Are we at the Zenith of the Secular Age?

The Telegraph on the new Archbishop of Canterbury:

“Some consider the slide of religion to be inexorable; yet Bishop Welby senses this may be the zenith of the secular age. The Church, he said in Nottingham on Thursday, will have a greater role in future because of the failure of the very institution that has sought to supplant it: the state. ‘We are at the greatest moment of opportunity for the Church since the Second World War,’ he said. ‘The state has run out of the capacity to do the things it had taken over since 1945′.”

Interesting take by Archbishop Justin Welby. Of course, we need to define the role of the Church going forward, but…

Thoughts?

Post By Joel Watts (10,052 Posts)

Joel L. Watts holds a Masters of Arts from United Theological Seminary with a focus in literary and rhetorical criticism of the New Testament. He is currently a Ph.D. student at the University of the Free State, analyzing Paul’s model of atonement in Galatians. He is the author of Mimetic Criticism of the Gospel of Mark: Introduction and Commentary (Wipf and Stock, 2013), a co-editor and contributor to From Fear to Faith: Stories of Hitting Spiritual Walls (Energion, 2013), and Praying in God's Theater, Meditations on the Book of Revelation (Wipf and Stock, 2014).

Website: → Unsettled Christianity

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6 thoughts on Are we at the Zenith of the Secular Age?

  1. I believe the church will have a greater role in the future, and defining that role is key. However, it is short-sighted to say that the “secular age” is over – or believe that current, world-wide political and fiscal strife mean that the church will have an automatic void to step into.

    The church has worked effectively as an insurgent and counter-cultural group before, and that’s how it is going to have to exist going forward. The world’s understanding of the itself is much too different to facilitate a resurgence on-par with Constantine.

    The new archbishop sounds a bit naive.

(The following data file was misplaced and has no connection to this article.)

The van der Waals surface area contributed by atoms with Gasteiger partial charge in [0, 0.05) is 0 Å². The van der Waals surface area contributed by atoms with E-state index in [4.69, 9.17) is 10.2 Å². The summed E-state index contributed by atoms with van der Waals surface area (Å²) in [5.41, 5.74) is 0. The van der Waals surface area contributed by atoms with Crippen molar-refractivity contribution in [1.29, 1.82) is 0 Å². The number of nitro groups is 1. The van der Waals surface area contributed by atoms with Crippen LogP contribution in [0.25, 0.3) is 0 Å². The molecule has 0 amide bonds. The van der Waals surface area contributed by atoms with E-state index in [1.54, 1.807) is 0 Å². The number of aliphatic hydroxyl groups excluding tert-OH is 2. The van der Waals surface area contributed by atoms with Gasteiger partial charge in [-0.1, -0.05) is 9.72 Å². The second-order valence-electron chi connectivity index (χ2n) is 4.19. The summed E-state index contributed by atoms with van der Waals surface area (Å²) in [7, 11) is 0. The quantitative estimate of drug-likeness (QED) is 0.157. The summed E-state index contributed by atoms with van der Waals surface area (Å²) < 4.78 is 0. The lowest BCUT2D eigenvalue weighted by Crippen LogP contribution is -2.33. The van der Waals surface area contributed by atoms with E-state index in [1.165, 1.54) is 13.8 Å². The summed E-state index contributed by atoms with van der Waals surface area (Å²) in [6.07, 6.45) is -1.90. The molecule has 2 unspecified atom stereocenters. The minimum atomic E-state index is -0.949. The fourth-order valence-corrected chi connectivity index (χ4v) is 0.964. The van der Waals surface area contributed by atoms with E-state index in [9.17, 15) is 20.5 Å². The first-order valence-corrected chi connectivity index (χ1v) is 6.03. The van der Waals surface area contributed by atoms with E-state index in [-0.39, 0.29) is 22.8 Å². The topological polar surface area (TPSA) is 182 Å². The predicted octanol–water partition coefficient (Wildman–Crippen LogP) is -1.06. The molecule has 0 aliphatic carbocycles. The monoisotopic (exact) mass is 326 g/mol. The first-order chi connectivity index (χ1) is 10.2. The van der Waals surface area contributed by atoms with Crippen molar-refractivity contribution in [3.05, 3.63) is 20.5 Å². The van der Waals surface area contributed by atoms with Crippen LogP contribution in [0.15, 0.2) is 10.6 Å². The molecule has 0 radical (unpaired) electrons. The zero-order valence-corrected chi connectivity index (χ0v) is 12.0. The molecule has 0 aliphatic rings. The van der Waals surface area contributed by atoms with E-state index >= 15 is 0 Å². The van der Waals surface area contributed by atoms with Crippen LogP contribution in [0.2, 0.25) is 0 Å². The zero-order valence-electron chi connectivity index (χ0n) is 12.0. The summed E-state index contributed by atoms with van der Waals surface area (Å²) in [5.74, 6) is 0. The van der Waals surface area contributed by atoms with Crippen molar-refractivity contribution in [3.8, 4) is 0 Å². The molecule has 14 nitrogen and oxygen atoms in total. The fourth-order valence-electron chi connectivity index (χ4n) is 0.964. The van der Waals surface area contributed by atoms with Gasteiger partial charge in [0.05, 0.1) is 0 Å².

2. maybe we are at the zenith of the west? or the developing world? i notice we tend to be in decline in a number of significant areas in the west, church, society, economy, state, etc. yet those in no western areas seem to be on the rise?

  3. ‘The state has run out of the capacity to do the things it had taken over since 1945′.

    He’s talking about the UK, of course, not the US which doesn’t yet even have a National Health Service.

  4. i disagree. he said what one says when one is trying the stop the hemorrhaging of people flooding out of the church. it’s the same thing a company spokesperson says after the company misses an earnings forecast, it’s ceo and senior management have all been indicted for fraud, and the stock price is falling like a a rock in a rock slide.

    it’s what you say when you desperately want people to believe that you’re still relevant and worth giving money to on a regular basis.

  5. When faced with a society that is fast-moving in a direction that makes himself irrelevant, it’s not surprising that he’d try to convince people otherwise. I doubt he’d have any qualms making claims that aren’t based in fact, he is after all head of the CoE. Anti-gay Christians in America have been making similar claims. Society is obviously moving against them and history will remember them as bigots, but they are currently claiming that there will be a grand religious revolution after gays get equality and society will move in their favor after people realize that gay marriage killed the dinosaurs. Birds are modern day dinosaurs, so once gays start getting married over the country, we’ll face a mass extinction of the entire class Aves and people will realize that the bigots were right all along.

    People who know they are becoming irrelevant want nothing more to have you believe otherwise. That’s all this is.

  6. Seems you guys have not been able to keep up with the times. I guess you haven’t heard of David Cameron’s Big Society policy? Basically the PM is trying to legislate the creation/maintenance of British communities by people volunteering their time to organize themselves in community groups, youth providers, social action, social enterprises, etc. All this because the British government has cut the financial support to social services across the board, from schools, to mental health services, to relief services. So the government is trying to push this idea that we should take care of each other.
    But the thing is that the churches and parishes have been filing in the void since before the recession. This fact has been recognized by social services and even the socialist party in Britain. So Justin is correct in saying that the churches will fill in the void left by the government, which in this case is what is meant by secular, it is not an attack on secularists or secularization. So I don’t know where you got your idea that this is about being irrelevant, and I would like to see the data that shows the haemorrhaging of people leaving that you speak of Bob. And I don’t know where you got the anti-gay comments from V P.?
    Calling some things irrelevant because you don’t agree with it them doesn’t make them so, especially since what this issue here is a about social work and not religious participation.
    Speaking of issues you know little about only makes you look ignorant, especially since the UK is not the US.

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